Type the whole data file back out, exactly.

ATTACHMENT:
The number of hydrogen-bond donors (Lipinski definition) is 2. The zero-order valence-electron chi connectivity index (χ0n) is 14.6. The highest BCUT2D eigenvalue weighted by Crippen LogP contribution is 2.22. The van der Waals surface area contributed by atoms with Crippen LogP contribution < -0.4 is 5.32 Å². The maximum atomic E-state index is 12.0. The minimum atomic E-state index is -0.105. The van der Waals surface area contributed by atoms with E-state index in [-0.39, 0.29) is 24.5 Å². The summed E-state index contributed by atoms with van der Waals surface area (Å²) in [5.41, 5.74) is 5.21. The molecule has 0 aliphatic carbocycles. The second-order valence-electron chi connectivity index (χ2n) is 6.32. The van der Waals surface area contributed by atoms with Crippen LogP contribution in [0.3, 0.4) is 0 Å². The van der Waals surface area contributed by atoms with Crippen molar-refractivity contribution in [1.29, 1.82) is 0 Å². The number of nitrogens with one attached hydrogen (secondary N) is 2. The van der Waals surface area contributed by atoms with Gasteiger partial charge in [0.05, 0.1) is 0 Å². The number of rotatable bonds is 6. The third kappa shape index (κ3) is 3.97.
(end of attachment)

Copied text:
The number of hydrogen-bond donors (Lipinski definition) is 2. The zero-order valence-electron chi connectivity index (χ0n) is 14.6. The highest BCUT2D eigenvalue weighted by Crippen LogP contribution is 2.22. The van der Waals surface area contributed by atoms with Crippen LogP contribution < -0.4 is 5.32 Å². The maximum atomic E-state index is 12.0. The minimum atomic E-state index is -0.105. The van der Waals surface area contributed by atoms with E-state index in [-0.39, 0.29) is 24.5 Å². The summed E-state index contributed by atoms with van der Waals surface area (Å²) in [5.41, 5.74) is 5.21. The molecule has 0 aliphatic carbocycles. The second-order valence-electron chi connectivity index (χ2n) is 6.32. The van der Waals surface area contributed by atoms with Crippen LogP contribution in [0.3, 0.4) is 0 Å². The van der Waals surface area contributed by atoms with Crippen molar-refractivity contribution in [1.29, 1.82) is 0 Å². The number of nitrogens with one attached hydrogen (secondary N) is 2. The van der Waals surface area contributed by atoms with Gasteiger partial charge in [0.05, 0.1) is 0 Å². The number of rotatable bonds is 6. The third kappa shape index (κ3) is 3.97.